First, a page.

Don’t miss out on your chance to save money with these powerful IRA tax benefits for the 2015 tax year
The IRS has started accepting federal income tax returns and the 2015 tax season is in full swing. It’s too late to get many of the deductions and credits that you might have missed but there are still some huge IRA tax benefits you can claim on your 2015 taxes.
That’s because you have until the last day to file your taxes, April 18th, to contribute to many types of retirement accounts. Some of these will save you money now while others will give you tax-free money in retirement.
What are the IRA tax deadlines and contribution limits for 2015?
You have until you file or until April 18th to contribute to your traditional IRA, Roth IRA, Health Savings Account (HSA), SEP-IRA or solo 401k. The deadline for filing your income taxes has been moved back this year for the observance of Emancipation Day in the District of Colombia on the 15th. You’ll get a few more days to get your taxes done and Maine or Massachusetts residents get an extra day for observance of Patriots Day on the 18th.
If you are also covered by an employer-sponsored retirement plan, your 2015 IRA contribution deduction starts to decrease once you make $61,000 in modified adjusted gross income (AGI) or $98,000 for those filing jointly. If you are not covered by an employer-sponsored plan, your IRA contribution deductions are only limited if your spouse is covered by a plan at work and then only if you make $184,000 or more for the year.
Sluggish inflation kept the contribution limits for 2015 and 2016 at exactly the same point, up to $5,500 or up to $6,500 if you’re age 50 or older. The contribution limit doesn’t apply to 401k rollovers or qualified reservist repayments so take advantage of any rollover from a 401k.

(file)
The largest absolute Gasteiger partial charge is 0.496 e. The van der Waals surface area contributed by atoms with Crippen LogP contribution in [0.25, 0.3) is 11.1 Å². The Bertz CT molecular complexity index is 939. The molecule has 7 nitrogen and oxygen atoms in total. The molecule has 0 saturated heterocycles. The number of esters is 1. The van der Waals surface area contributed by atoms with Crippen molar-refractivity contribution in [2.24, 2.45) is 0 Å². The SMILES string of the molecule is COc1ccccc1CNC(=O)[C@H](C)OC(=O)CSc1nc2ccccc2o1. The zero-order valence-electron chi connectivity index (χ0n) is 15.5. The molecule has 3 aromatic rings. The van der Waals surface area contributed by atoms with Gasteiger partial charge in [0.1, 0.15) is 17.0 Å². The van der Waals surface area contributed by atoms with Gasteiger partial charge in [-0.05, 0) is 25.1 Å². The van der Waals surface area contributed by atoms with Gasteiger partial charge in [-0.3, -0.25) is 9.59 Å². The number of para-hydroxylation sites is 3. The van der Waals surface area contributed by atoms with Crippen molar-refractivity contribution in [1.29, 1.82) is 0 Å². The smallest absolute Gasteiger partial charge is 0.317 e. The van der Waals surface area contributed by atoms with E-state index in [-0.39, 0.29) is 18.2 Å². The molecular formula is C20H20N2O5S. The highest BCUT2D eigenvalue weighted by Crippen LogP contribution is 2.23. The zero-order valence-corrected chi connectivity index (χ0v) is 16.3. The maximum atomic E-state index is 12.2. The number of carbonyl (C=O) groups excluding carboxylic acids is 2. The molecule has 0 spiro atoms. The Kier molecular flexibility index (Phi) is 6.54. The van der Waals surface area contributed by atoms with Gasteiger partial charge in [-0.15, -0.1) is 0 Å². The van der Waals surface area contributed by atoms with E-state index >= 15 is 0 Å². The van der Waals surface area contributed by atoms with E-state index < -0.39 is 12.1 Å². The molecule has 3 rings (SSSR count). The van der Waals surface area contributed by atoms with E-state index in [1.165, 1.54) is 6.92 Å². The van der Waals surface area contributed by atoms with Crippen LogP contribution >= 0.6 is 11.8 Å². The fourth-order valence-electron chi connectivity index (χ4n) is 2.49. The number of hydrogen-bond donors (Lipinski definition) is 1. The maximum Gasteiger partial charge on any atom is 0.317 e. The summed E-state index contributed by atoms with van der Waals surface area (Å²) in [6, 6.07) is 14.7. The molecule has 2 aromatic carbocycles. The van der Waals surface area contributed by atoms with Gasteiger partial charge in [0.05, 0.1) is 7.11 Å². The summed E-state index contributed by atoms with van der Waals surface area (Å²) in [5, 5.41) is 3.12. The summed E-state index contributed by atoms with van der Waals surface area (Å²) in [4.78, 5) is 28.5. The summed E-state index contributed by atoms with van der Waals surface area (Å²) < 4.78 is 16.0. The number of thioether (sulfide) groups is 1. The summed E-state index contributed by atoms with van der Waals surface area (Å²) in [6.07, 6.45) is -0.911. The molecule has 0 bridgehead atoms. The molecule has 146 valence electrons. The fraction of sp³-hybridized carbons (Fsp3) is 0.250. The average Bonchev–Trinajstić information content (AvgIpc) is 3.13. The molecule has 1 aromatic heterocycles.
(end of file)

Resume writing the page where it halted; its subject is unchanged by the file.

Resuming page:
Roth IRA contributions start to phase out once you make over $116,000 filing separately or beyond $183,000 in modified AGI if you’re filing jointly. You can still do a rollover from a traditional IRA into a Roth, called a back door Roth.
How much are IRA tax benefits worth?
As tough as it is to earn a decent return on investments, you can’t afford to be missing out on free money when you can get it. By contributing to a traditional IRA, you can deduct the contribution from your income and get tax-deferred growth until you withdraw the money. That’s a powerful tax savings now and for the next several decades.
In fact, assuming annual contributions of $5,500 and a 28% tax bracket, you could be missing out on nearly $300,000 if you aren’t taking advantage of IRA tax benefits. The graphic below shows the ending account value of an IRA and a non-retirement account. Capital gains taxes are taken annually out of the non-retirement portfolio and at the end of the period for the IRA account.
You might even be entitled to an even bigger tax break on your retirement contributions. The Retirement Saver’s Credit gives you a full credit of up to $2,000 per taxpayer against their taxes. If you make less than $36,500 and file jointly, you can take half of your retirement contributions as a credit against any income taxes owed. The credit starts phasing out from there but you can make up to $61,000 and still get a partial credit.
Contributing to your IRA and other retirement accounts offers some of the best tax benefits you’ll ever find. Don’t miss your chance to take advantage of these IRA tax benefits on your 2015 income taxes.